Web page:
You’re going to want to navigate over to gen.xyz and register a 6 to 9 number long .XYZ domain. These domains only cost $0.99 to buy and renew – they’re great value for this sort of stuff.

Cloudflare Setup

Now we need to add our new domain to Cloudflare. Navigate to dash.cloudflare.com, and login or sign up. When you’ve verified your email, you’ll be able to add a domain.

Hit add a new domain and walk through the steps.

Choose the free plan – we don’t need anything more!

Now Cloudflare’s going to ask us to change our nameservers. These are different for everyone (sort of), but generally follow the rule of name.ns.cloudflare.com – eg bob.ns.cloudflare.com. Add the two records they add you to ask by navigating to gen.xyz/account/clientarea.php.

Once you’re at the gen.xyz client area, hit manage next to your new domain, then scroll down to nameservers and enter the nameservers that Cloudflare gave you – hit save.

It normally takes about 15 minutes for the nameservers to update. Cloudflare will email you when they’re updated.

Adding DNS Records

It’s more or less smooth sailing from here! Open dash.cloudflare.com and click on your new domain. Now press on DNS in the top nav-bar. You’ll need to add your server’s IPV4 and/or IPV6 address(s) now on the “Name” (subdomain) cdn.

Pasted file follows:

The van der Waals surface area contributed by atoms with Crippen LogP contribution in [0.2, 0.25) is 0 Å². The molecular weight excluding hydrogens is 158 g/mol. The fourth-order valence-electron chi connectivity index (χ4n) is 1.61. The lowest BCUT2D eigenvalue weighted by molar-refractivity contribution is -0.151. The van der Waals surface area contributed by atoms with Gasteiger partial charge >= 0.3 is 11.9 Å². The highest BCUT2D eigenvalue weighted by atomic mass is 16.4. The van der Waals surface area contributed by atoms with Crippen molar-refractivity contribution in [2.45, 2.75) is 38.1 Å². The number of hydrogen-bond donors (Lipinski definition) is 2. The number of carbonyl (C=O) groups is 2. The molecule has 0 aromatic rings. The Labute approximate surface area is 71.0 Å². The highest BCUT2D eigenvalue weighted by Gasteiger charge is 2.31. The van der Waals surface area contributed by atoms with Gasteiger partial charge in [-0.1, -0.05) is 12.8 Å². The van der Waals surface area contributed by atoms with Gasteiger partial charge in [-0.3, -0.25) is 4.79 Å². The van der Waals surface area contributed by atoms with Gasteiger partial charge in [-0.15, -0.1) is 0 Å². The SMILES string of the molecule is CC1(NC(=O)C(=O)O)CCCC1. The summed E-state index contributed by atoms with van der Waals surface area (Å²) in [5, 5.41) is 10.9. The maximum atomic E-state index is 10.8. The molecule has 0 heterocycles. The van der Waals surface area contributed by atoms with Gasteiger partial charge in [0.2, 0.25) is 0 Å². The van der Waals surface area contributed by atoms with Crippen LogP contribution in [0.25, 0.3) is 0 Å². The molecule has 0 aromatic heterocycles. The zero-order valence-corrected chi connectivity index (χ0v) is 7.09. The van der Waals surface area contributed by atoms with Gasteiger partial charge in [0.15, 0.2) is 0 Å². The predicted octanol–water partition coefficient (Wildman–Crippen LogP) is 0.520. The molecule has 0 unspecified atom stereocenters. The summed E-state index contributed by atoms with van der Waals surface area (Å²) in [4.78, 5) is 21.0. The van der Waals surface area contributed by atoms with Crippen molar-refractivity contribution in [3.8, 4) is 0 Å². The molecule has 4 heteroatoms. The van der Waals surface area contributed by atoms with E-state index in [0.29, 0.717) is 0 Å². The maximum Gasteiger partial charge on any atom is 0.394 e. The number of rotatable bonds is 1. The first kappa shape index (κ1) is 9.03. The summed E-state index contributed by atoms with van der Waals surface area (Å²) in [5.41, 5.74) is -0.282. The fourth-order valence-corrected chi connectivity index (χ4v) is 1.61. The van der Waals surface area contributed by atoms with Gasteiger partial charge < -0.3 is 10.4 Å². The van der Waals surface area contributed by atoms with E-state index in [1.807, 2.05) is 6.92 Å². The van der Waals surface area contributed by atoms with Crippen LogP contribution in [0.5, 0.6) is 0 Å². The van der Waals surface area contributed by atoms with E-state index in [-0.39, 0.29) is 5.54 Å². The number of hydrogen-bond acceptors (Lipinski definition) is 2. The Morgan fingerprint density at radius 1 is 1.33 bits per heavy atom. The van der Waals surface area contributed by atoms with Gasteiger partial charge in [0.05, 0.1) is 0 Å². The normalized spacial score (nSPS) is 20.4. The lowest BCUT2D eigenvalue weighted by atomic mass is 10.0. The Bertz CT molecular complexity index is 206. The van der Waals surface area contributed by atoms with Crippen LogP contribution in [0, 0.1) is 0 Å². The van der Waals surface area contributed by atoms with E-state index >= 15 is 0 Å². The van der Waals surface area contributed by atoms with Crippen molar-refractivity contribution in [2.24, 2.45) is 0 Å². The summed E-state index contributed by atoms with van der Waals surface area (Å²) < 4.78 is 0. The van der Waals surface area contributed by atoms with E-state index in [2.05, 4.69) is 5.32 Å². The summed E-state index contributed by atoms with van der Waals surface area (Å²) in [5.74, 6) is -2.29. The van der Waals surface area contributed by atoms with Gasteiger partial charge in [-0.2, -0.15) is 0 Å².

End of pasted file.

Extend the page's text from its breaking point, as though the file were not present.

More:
Adding the IPV4 address:

Adding the IPV6 address:

If you added both IPV6 and IPV4, your configuration will look like this:

This is very important: navigate to SSL/TLS at the top and change your SSL setting from Flexible to Full.

Server Side

Now all we really need to do is add a virtualhost to make the CDN work.

Login to your server and run the following command:

sudo nano /etc/apache2/sites-available/cdn.conf

Now, use my VirtualHost generator to make your virtualhost. Just enter cdn.YOURDOMAIN.xyz as the domain (replace YOURDOMAIN with, shockingly, your domain), and /var/www/cdn as the directory.

Next, paste the results after pressing generate into cdn.conf – you can remove the last two parts that are www.cdn.YOURDOMAIN.xyz (port 80) and www.cdn.YOURDOMAIN.xyz (port 443) or leave them, we aren’t resolving them either way.

Hit CTRL + X and then press Y.

Now run the following commands:

sudo a2ensite cdn.YOURDOMAIN.xyz
sudo systemctl reload apache2

Finally, we just need to add an SSL cerificate to the domain, run this:

 sudo certbot --apache --redirect -d cdn.YOURDOMAIN.xyz

Adding Content

That’s it. Sorted. Now just upload your CSS, JavaScript, images, videos, audio, and whatever else you’d like to your CDN and it’ll work.

Finishing Notes

Whenever you’re updating existing files, turn on development move in Cloudflare, it’ll save you a huge headache.

I recommend you turn off indexing of files, to do this, create a .htaccess file in your CDN’s folder (where you put all the content) and add this:

Options -Indexes

This post has been back-dated to this blog. I’m not sure quite when it was first released, but 080820.xyz was registered on 11 December, 2020, so that’s a pretty good bet.